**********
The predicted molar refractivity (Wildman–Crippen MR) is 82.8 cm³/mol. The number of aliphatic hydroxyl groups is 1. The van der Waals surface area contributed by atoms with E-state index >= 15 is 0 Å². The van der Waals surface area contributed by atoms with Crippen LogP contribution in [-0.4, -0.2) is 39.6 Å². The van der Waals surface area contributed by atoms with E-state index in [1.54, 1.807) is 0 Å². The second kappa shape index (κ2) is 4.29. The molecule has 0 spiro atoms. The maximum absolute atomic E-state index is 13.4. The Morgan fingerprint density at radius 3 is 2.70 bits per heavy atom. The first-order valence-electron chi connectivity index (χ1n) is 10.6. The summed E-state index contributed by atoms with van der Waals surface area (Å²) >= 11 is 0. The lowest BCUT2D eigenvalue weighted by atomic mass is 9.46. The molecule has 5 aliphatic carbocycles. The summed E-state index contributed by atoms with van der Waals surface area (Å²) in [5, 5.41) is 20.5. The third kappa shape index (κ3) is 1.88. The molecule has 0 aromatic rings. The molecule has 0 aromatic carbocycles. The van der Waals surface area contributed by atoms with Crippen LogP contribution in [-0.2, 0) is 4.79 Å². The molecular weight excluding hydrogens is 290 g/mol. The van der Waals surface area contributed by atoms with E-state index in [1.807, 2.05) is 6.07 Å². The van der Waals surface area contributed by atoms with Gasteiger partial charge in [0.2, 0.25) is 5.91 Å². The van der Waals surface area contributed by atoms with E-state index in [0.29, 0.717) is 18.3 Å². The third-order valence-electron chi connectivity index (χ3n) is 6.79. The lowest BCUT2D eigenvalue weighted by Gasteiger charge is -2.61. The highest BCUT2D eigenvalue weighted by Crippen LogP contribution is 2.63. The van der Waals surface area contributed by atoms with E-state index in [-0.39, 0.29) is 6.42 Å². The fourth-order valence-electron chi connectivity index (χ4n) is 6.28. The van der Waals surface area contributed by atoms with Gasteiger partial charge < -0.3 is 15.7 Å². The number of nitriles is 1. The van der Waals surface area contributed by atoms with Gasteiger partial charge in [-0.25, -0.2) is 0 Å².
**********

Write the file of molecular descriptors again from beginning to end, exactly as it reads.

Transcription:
The predicted molar refractivity (Wildman–Crippen MR) is 82.8 cm³/mol. The number of aliphatic hydroxyl groups is 1. The van der Waals surface area contributed by atoms with E-state index >= 15 is 0 Å². The van der Waals surface area contributed by atoms with Crippen LogP contribution in [-0.4, -0.2) is 39.6 Å². The van der Waals surface area contributed by atoms with E-state index in [1.54, 1.807) is 0 Å². The second kappa shape index (κ2) is 4.29. The molecule has 0 spiro atoms. The maximum absolute atomic E-state index is 13.4. The Morgan fingerprint density at radius 3 is 2.70 bits per heavy atom. The first-order valence-electron chi connectivity index (χ1n) is 10.6. The summed E-state index contributed by atoms with van der Waals surface area (Å²) >= 11 is 0. The lowest BCUT2D eigenvalue weighted by atomic mass is 9.46. The molecule has 5 aliphatic carbocycles. The summed E-state index contributed by atoms with van der Waals surface area (Å²) in [5, 5.41) is 20.5. The third kappa shape index (κ3) is 1.88. The molecule has 0 aromatic rings. The molecule has 0 aromatic carbocycles. The van der Waals surface area contributed by atoms with Crippen LogP contribution in [-0.2, 0) is 4.79 Å². The molecular weight excluding hydrogens is 290 g/mol. The van der Waals surface area contributed by atoms with E-state index in [1.807, 2.05) is 6.07 Å². The van der Waals surface area contributed by atoms with Gasteiger partial charge in [0.2, 0.25) is 5.91 Å². The van der Waals surface area contributed by atoms with E-state index in [0.29, 0.717) is 18.3 Å². The third-order valence-electron chi connectivity index (χ3n) is 6.79. The lowest BCUT2D eigenvalue weighted by Gasteiger charge is -2.61. The highest BCUT2D eigenvalue weighted by Crippen LogP contribution is 2.63. The van der Waals surface area contributed by atoms with E-state index in [-0.39, 0.29) is 6.42 Å². The fourth-order valence-electron chi connectivity index (χ4n) is 6.28. The van der Waals surface area contributed by atoms with Gasteiger partial charge < -0.3 is 15.7 Å². The number of nitriles is 1. The van der Waals surface area contributed by atoms with Gasteiger partial charge in [-0.25, -0.2) is 0 Å².